From the Crikey grapevine, the latest tips and rumours …
Game of Indi. It was announced over the weekend that Sophie Mirabella would once again be the Liberal candidate for the seat of Indi in Victoria, after she was unseated in 2013 by independent Cathy McGowan. Mirabella told reporters she had learnt from her mistakes and would be campaigning more locally, after previously getting caught in the “Canberra bubble”. It’s a long way from the Mirabella who told members of the Voice for Indi community group in late 2012 that “the people of Indi aren’t interested in politics”. Mirabella will be fighting the battle for the seat on multiple fronts, with the Nationals confirming yesterday that they still intended to run a candidate in the seat, even though many prominent Nats in the area supported McGowan in 2013. The pressure is now on the local Nationals to name a candidate, as Mirabella and McGowan will be wasting no time in making their pitch to the electorate. We know they have already been asking around, with former presenter of the ABC’s Country Hour Libby Price approached to run earlier this year, but she declined the offer. Some locals are wondering why they would run at all, as they don’t want Nationals preferences to go towards re-electing Mirabella. So why the delay? Is it a question of who to run, or whether to run at all?
Maybe Bronnie wakes up late? Folk in the Avalon area of Sydney’s northern beaches are still a bit bemused at receiving an invitation to morning tea from their local member — Liberal MP (Mackellar) and Speaker of the House of Reps, Bronwyn Bishop. It’s going to be held on July 9, and RSVPs have to be in by July 2. What is is bemusing (well, amusing) some of the voters is the time of kick-off for the tea — 1.30pm. Surely the pedantic Bronnie would pick up any mistake like that?
Is the Tele worth 10 cents? This morning’s Media section in The Australian was missing an important marketing development for News Corp Australia — people buying The Australian at certain Sydney newsagencies could have bought The Daily Telegraph for just 10 cents extra. Only newsagencies with an update accounting system (which allows for the special sale deal to be properly registered and accounted for) are in the three-week trial. It is apparently aimed at trying to broaden the reading demographic of the Tele in Sydney, where the paper is resolutely stuck in low gear by appealing to lower-income readers. At 10 cents a copy under the offer, the Tele is still too expensive.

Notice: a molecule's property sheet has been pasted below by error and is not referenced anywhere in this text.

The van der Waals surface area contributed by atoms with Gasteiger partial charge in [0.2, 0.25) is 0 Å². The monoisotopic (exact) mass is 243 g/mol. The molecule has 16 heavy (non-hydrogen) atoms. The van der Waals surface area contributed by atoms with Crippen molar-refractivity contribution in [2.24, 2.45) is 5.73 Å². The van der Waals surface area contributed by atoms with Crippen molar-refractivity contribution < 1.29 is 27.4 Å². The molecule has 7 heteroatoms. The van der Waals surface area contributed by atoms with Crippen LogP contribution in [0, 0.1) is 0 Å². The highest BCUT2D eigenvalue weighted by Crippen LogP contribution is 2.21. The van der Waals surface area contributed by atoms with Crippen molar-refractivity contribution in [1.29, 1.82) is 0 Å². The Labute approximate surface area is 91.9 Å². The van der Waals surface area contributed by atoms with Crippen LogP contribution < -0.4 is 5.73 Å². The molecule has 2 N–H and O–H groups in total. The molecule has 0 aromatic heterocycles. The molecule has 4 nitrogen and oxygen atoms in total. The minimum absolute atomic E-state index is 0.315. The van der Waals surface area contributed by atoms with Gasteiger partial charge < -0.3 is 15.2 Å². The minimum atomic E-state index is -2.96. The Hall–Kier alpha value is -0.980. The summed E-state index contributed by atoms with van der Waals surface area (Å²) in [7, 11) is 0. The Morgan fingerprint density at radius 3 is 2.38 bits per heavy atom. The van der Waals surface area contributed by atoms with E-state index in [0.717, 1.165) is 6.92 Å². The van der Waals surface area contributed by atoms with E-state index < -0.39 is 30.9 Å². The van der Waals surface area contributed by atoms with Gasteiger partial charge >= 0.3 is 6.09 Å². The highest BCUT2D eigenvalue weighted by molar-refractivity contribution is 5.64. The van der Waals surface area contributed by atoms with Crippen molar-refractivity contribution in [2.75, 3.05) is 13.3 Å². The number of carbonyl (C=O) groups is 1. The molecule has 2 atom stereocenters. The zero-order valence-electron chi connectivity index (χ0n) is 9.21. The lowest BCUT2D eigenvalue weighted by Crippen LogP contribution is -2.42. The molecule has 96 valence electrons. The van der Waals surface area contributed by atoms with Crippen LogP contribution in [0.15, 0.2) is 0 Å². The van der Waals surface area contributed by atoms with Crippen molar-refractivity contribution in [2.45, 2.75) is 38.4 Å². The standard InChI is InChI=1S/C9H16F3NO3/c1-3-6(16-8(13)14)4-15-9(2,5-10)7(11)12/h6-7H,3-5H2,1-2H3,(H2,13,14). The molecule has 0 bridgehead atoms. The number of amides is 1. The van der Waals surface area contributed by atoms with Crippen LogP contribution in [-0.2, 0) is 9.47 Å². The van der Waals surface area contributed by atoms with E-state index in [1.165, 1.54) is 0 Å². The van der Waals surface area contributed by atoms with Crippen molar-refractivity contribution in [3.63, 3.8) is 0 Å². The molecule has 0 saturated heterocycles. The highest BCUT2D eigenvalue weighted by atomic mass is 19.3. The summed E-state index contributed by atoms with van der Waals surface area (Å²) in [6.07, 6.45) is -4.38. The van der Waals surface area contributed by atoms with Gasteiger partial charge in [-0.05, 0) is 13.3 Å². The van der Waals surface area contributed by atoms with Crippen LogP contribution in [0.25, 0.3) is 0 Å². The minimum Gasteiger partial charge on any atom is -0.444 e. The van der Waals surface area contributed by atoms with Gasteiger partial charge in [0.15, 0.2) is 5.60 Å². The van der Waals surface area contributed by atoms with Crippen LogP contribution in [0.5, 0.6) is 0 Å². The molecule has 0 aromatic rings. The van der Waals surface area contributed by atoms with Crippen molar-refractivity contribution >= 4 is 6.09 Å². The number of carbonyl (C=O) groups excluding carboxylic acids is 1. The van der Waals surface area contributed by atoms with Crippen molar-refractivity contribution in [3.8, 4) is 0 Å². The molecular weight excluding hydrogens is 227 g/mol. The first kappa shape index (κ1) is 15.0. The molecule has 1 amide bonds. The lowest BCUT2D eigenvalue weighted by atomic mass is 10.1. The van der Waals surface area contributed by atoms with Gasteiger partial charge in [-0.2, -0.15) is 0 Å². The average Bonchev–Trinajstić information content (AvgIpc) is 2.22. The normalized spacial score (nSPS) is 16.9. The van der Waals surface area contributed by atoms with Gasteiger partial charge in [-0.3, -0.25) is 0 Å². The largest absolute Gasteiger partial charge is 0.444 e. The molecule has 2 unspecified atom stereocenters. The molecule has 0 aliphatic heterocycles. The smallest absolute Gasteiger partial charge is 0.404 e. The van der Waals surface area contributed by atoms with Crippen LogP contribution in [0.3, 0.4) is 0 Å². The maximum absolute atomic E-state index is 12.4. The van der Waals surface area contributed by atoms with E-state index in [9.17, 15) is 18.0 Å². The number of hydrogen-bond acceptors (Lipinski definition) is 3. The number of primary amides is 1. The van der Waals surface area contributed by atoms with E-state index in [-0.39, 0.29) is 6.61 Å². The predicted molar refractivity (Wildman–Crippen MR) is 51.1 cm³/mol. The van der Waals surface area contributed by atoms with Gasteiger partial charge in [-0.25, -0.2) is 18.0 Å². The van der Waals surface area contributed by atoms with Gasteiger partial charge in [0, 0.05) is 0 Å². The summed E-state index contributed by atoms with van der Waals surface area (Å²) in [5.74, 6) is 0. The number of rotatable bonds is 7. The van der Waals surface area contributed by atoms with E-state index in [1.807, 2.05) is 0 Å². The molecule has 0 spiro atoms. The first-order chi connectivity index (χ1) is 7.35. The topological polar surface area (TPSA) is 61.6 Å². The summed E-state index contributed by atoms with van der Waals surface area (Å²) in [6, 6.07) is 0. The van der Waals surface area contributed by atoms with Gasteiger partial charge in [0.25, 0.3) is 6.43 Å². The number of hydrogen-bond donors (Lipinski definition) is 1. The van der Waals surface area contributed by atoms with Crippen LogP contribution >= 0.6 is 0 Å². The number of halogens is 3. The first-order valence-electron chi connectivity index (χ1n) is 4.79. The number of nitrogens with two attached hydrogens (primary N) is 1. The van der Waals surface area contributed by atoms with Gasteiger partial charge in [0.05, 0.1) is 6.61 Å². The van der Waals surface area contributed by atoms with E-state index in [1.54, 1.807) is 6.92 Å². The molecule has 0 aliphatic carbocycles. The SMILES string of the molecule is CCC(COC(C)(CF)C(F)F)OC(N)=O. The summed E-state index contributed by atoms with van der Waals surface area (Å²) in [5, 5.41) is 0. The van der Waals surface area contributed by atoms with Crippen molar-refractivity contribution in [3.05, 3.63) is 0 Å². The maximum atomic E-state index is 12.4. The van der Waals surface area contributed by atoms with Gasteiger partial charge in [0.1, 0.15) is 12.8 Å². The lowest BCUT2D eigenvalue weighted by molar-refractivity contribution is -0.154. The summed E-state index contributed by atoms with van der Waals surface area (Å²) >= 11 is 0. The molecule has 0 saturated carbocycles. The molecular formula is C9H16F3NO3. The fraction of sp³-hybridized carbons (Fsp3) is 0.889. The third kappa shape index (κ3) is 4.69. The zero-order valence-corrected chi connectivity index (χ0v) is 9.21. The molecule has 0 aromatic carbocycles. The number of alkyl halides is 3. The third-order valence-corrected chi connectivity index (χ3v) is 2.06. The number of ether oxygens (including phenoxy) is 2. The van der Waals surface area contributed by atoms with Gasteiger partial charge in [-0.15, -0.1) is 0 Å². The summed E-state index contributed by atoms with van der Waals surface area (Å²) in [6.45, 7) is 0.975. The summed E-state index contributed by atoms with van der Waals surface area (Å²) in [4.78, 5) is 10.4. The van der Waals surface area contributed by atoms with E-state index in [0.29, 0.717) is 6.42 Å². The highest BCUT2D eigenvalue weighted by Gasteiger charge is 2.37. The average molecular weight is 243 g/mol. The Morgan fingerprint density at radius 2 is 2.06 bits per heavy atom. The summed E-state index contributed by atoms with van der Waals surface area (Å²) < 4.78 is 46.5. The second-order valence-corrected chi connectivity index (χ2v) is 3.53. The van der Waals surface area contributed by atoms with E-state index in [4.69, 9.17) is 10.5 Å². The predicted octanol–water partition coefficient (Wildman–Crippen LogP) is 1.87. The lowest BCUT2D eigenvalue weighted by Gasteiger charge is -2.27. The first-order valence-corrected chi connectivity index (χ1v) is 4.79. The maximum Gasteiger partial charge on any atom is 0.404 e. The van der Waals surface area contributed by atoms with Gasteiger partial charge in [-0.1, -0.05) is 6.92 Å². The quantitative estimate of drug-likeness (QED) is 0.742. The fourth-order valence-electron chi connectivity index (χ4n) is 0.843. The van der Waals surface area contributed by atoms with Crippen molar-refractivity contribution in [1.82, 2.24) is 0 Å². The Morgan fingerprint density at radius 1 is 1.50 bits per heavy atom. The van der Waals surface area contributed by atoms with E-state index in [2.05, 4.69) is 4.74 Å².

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Pig-headed v picture-minded. The United Patriots Front decided to roast a pig on a spit out the front of the ABC’s South Melbourne office on Saturday as a way of protesting against Zaky Mallah’s appearance on Q&A. Yesterday, however, activists in support of the ABC drew pictures and wrote on the ground with chalk.
Malcolm in the middle? Still on the Q&A controversy, one tipster says Communications Minister Malcolm Turnbull seems to have found his way out of a wedge and a hard place:
“Turnbull’s oddly strident position on the Q&A kerfuffle is a survival tactic. Abbott still wants Malcolm out of Cabinet and was trying to force him into a ‘principled’ resignation over the citizenship-stripping legislation. Turnbull managed to slither out of that corner with the negotiated changes. Now, the PM is winding up the anti-ABC rhetoric in another attempt to wedge the previously ABC-sympathetic Turnbull (who also happens to be a Q&A regular). Faced with the banshee attacks on Aunty by the Murdoch press, Turnbull has made the cynical decision to join the bullies and ditch his previous support for independent public broadcasting.”
Islamic State’s gay agenda. It was a sinister sight, well spotted by CNN’s Lucie Pawle on the streets of London — an Islamic State flag carried in a gay pride parade, borne by a man who, Pawle breathlessly reported, looked distinctively different to the other parade participants. Pawle was, she claimed, “the only person who has spotted this”. For six and a half minutes, CNN discussed the flag with Pawle and its national security expert, Peter Bergen. Pawle admitted it wasn’t actually the IS flag, that in fact instead of Arabic it had what she said was “gobbledegook” on it. “Could this be a warning, could it be a sign, could it be a flag of sorts of hey, you know what, this is our next location, this is our next attack?” the host demanded of Bergen. Bergen admitted confusion, noted that Islamic State brutally murdered gays, and opined that it might actually be a criticism of Islamic State. Of course, at no point had Pawle or anyone at CNN actually taken a close look at the flag, which featured an extensive array of diagrams of what are politely called “sex toys” on it.
Once this became clear, CNN rapidly took its earnest discussion of the dildo-and-butt-plug flag off its website, but fortunately the exchange was captured in all its glory by other websites. Of course, you could dismiss this as an amusing error, but in fact it is a perfect encapsulation of national security state thinking by a mainstream media company: the hysterical misrepresentation, the complete inability to see humour expressed by others (at one stage Pawle talks about the quirky British sense of humour, while failing to spot the dildos and butt plugs on the screen), the completely baseless speculation in order to pad out the report, the hilarious effort to describe the flag-bearer/suspect as somehow “distinctively different” to other parade participants, the summoning of a ponderous terrorism expert to offer a half-baked opinion, even Pawle going to the police and telling them about the flag (“they didn’t seem to know anything about it”). It was so over the top, we’re wondering if Tony Abbott demanded a security briefing on it.